‘Courage, courage’ steers 13-seed Yale to ‘awesome’ win over Auburn, coach says
‘Courage, courage’ steers 13-seed Yale to ‘awesome’ win over Auburn, coach says

SPOKANE, Wash. — The more Yale coach James Jones studied Auburn this week, the more convinced he was that the Tigers — the No. 7 ranked team in the AP poll — were the No. 4 seed.

That’s why in the moments after Yale secured its second men’s NCAA Tournament victory, upsetting Auburn 78-76 at Spokane Arena, he was quick to make a bold statement about its historic significance.

“I don’t know if this is the best win in Yale basketball history,” Jones said, “but I’ll tell you this is the best basketball team we’ve beaten in Yale basketball history.

“As far as I’m concerned, Auburn is one of the best teams in the country. I couldn’t believe they were a 4-seed in terms of what they were able to do with their numbers.”

Most notably, Auburn was the nation’s No. 4 team in the respected KenPom.com rankings, which rely heavily on advanced statistics. The Tigers came into the game fresh off winning the SEC Tournament and losing to just one team all season that didn’t end up in the 64.

Through it all, Yale showed no signs of being intimidated, even after trailing by seven points at halftime and trailing by 10 with 7 minutes, 35 seconds left in the game. Every time the Tigers looked like they might pull away, the Bulldogs responded, often with a strong performance by John Poulakidas, who finished with a career-high 28 points on 10-of-15 shooting.

“I’ve been trying to find a way and a path for us to be successful, and I don’t know if we’ve gone the way I thought we would,” Jones said. “We didn’t take penalty kicks [21 of 31] and we turned the ball over [11 times]but the boys had enough guts and enough to stick together and stay together to give us a great win.”

This doubles as a historic loss for Auburn. The Tigers entered the game 11-0 all-time in the round of 16, which was the most wins without a loss by any team since the expansion of the field in 1985, according to ESPN Stats & Information. It was the third-longest hitting streak behind Kansas’ 16 and Gonzaga’s 14.

“It’s hard to think about the season when you’re just coming off one of the most disappointing losses of your career,” Auburn coach Bruce Pearl said. “I was in 12th place. We had these great wins. This is the biggest NCAA Tournament disappointment I think I’ve ever had.”

Yale’s win marks the second straight year an Ivy League team has defeated a Power 5 conference champion in the first round of the tournament, following No. 15 Princeton’s win over Arizona last year. The Tigers went on to beat Missouri to advance to the Sweet 16, a streak the rest of the Ivy League was proud of as it watched from home.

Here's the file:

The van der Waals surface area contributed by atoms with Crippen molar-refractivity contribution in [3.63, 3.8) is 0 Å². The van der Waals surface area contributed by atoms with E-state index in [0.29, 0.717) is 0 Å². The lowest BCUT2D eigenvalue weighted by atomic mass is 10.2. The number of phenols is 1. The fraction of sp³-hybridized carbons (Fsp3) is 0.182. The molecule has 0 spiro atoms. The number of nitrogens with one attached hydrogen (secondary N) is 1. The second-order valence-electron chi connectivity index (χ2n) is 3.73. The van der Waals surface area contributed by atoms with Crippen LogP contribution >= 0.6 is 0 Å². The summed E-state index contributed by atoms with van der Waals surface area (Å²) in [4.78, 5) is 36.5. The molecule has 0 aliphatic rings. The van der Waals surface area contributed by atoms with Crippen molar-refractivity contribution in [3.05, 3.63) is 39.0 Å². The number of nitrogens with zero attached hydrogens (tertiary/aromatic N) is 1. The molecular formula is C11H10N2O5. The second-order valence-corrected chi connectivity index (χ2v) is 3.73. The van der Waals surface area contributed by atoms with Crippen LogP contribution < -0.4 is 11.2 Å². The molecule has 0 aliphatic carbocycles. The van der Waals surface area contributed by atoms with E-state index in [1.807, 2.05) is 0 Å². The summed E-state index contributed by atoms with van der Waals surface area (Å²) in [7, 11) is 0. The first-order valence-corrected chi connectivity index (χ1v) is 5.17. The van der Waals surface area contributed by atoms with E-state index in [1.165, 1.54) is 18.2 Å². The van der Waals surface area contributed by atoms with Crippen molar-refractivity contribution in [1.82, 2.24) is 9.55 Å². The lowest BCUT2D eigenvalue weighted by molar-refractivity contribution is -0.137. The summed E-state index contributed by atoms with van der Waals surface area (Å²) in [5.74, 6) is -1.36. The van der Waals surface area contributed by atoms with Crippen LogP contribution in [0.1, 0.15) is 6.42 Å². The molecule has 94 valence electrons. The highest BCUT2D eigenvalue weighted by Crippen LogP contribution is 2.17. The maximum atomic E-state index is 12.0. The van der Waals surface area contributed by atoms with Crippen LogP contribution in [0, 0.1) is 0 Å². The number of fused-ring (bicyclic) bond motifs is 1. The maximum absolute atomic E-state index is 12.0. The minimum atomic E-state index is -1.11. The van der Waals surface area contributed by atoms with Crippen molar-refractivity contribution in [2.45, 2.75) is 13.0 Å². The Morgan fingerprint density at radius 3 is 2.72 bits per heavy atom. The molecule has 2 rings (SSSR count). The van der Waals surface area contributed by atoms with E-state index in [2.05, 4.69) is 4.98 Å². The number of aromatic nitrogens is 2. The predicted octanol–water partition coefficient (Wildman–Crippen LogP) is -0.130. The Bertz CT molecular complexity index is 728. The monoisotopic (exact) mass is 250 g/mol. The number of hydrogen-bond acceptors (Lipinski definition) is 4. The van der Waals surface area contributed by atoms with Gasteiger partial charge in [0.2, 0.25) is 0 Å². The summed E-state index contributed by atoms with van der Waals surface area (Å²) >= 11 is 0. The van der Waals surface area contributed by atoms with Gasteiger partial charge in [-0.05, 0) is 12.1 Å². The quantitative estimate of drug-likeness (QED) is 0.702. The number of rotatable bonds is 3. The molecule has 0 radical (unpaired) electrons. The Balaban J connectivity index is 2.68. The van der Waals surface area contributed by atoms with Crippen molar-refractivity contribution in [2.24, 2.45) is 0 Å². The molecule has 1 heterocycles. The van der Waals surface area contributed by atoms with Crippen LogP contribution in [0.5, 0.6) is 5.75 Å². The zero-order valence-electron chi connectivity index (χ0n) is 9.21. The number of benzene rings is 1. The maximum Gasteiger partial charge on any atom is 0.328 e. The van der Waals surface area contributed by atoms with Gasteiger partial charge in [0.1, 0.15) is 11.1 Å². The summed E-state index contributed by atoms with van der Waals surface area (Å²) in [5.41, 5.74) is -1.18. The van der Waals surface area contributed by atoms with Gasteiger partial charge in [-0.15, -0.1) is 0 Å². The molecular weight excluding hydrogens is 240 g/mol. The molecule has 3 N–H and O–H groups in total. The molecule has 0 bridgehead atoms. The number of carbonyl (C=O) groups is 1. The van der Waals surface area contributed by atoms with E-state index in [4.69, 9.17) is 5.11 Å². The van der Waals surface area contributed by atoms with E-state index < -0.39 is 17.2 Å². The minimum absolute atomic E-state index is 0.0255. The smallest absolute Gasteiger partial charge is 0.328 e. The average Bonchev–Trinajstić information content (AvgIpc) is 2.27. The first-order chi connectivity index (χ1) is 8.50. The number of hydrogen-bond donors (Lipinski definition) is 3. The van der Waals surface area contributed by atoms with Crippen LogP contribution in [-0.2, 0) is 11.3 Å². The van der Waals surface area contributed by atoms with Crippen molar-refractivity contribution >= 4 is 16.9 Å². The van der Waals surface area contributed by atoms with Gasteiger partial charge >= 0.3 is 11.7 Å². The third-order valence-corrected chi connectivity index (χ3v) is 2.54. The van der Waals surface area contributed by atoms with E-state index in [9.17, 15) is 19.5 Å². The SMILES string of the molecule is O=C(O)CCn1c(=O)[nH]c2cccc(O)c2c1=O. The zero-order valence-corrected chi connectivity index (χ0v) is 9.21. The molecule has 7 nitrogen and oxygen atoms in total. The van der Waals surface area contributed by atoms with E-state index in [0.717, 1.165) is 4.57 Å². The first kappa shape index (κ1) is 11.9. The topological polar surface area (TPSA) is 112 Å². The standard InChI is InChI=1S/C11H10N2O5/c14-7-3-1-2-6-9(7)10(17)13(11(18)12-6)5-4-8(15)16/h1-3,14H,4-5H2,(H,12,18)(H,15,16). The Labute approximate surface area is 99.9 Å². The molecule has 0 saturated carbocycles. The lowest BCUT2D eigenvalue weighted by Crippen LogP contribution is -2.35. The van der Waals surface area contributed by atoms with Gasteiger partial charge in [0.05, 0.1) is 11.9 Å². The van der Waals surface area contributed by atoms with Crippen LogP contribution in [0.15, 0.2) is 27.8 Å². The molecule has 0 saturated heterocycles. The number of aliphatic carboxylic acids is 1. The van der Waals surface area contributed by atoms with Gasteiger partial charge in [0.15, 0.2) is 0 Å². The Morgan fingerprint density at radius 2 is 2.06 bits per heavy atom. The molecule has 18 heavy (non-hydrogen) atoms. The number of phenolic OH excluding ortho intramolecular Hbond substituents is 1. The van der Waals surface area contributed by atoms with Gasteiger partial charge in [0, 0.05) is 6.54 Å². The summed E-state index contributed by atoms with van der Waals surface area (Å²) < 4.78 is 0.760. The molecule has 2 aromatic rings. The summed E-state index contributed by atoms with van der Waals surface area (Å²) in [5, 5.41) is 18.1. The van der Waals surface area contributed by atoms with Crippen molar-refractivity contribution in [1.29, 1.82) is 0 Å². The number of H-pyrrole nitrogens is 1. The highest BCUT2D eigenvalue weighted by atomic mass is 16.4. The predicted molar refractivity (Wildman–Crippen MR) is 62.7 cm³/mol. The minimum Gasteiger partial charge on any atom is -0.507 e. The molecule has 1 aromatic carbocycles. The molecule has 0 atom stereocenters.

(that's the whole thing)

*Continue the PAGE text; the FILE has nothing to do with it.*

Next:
“We have a very underrated league,” Pulakidas said. “I know everybody saw what Princeton did last year, obviously, and even this year they had a great season. Cornell almost got to Ohio State and beat them. So we have a really underrated league and for us to walk into this building today against a top 10 team in the country and perform like we did, I’m very proud of everyone in our locker room.”

Yale and the other Ivy League teams don’t get many opportunities to play a Quad 1 contest in non-conference action, and when they do, it’s usually on the road. This dynamic, Jones argues, distorts the perception of the league’s quality.

“I’ve said this before, two years ago we won the Ivy League championship and we played Purdue in the first round, but I think Princeton was the best team in our conference and we were fortunate to win that championship,” Jones said. “Last year I think we were the best team in the conference and Princeton beat us in the championship game and they went to the Sweet 16.

“So I think we could have had two teams in the tournament good enough to win games. So very proud of our league and what we’ve done and we hope it continues to move in the right direction.”

Yale finished tied for second to Cornell in the regular season this year behind Princeton, which lost just three regular season games and was seeded No. 2 in the National Invitation Tournament.

“Every basketball player grows up watching March Madness the day they’re old enough to know what it’s like,” guard August Mahoney said. “And every year you see Cinderella stories and you see the underdog win some big games. And it’s a dream come true when you come to a school like Yale to not only succeed, but to win that game.”

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